The good news is, for all you avid calorie-counters, while high-protein foods are often higher in calories, this also means that we feel fuller faster after we eat them, keeping us from overeating or snacking later.

High-protein foods also take longer for our bodies to digest, which means we burn more calories simply by digesting them. In fact, those who consume more high-protein foods save an average of 450 calories each day, which leads to weight loss.

Most would recommend consuming high-protein foods earlier in the day—similar to carbs. Doing this will also give your body the energy it needs to power through the day.

High-Powered Protein Foods

So what delicious high-protein foods can you start incorporating into your diet? Here is a list below:

  • White meat—such as skinless chicken or turkey
  • Hard-boiled eggs
  • Protein powder
  • Energy bars
  • Cheese
  • Salmon
  • Nuts

Protein To Go

Another benefit to a high-protein diet is convenience. Many high-protein foods are relatively easy to prepare and take with you on the go. Prepare a smoothie with protein powder the night before a workday so you can grab a healthy something out the fridge before rushing out the door.

Hard-boiled eggs are another great option to throw in a salad or as a midday snack to get you through to dinner. Even an energy bar for breakfast or a late-day snack is a good, healthy option that will not only give you the much-needed boost in your day, but will also aid weight loss.

Exercise the Proteins

Finally, if you are consuming a high-protein diet and regularly exercising on the other end, then you’ve got the perfect recipe for weight loss. You are giving your body the nutrients it needs, burning extra fat, and even building lean muscle. Doing this will also boost your metabolism, which means you will also burn more calories, even when you aren’t as active.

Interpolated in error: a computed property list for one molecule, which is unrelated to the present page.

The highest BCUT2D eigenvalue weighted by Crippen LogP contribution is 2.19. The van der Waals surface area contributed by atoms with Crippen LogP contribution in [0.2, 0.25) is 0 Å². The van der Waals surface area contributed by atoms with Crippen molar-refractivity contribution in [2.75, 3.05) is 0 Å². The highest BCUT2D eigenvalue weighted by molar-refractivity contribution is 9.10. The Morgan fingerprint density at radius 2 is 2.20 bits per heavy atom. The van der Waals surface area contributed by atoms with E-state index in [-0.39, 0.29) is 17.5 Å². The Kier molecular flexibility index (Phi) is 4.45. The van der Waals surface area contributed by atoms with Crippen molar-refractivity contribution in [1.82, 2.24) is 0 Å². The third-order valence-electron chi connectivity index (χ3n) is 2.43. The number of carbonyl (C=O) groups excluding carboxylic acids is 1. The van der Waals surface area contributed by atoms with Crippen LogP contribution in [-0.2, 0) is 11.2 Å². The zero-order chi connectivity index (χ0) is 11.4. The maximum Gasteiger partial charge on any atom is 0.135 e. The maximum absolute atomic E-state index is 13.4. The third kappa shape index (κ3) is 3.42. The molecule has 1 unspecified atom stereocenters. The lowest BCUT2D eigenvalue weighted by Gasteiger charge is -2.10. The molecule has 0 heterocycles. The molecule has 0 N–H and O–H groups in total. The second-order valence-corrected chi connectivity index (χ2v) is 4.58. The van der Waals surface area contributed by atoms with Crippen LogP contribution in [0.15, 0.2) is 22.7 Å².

As always, if you experience any type of allergies with high-protein foods, of if you have a health condition that many not allow you to consume these foods, then you should consult with a nutritionist or your primary physician to discuss other dietary options.

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Tips for Healthy, Safe Summer Cookouts

There’s something about cooking on the grill and eating outdoors that adds to the flavor of summertime gatherings. For those who prefer air conditioning, fewer ants, and opt to eat indoors, there are still food safety hazards worth regarding. When it comes to certain methods of cooking—and warm weather— our delicious food can quickly become unsafe for our health. Let’s explore how we can keep safety on our side…

Did You Scrub Behind the Ears?

Washing fresh produce is imperative, especially if it will be eaten raw. Any kind of vegetables with leaves can house a bevy of bugs or insects. Corn on the cob and its husks are notorious for boarding crawling creatures as well as bacteria.

If you are husking the corn and plan to boil it, this would be your safest option. Another plan is to scrub the husked corn and place it in foil on the grill. Some corn connoisseurs enjoy placing their ears directly on the grill; however, take care that the flames don’t come in contact with your food.

To Grill or Not to Grill?

Just as you don’t want your veggies overcooked on the barbeque, take better care not to overdo your meets. Charred bits of food create carcinogenic chemicals. Grilling may smell and taste great, but, unfortunately, when meat is cooked at over 300 degrees Fahrenheit, carcinogens are formed.

Other instances when carcinogenic compounds are formed are: 1) when the meat is cooked over a long period of time, and 2) when juices drip, making the flames hit the meat. Meat in these cases isn’t just hamburger or steaks. This includes hot dog, chicken, sausage, and even broiled fish.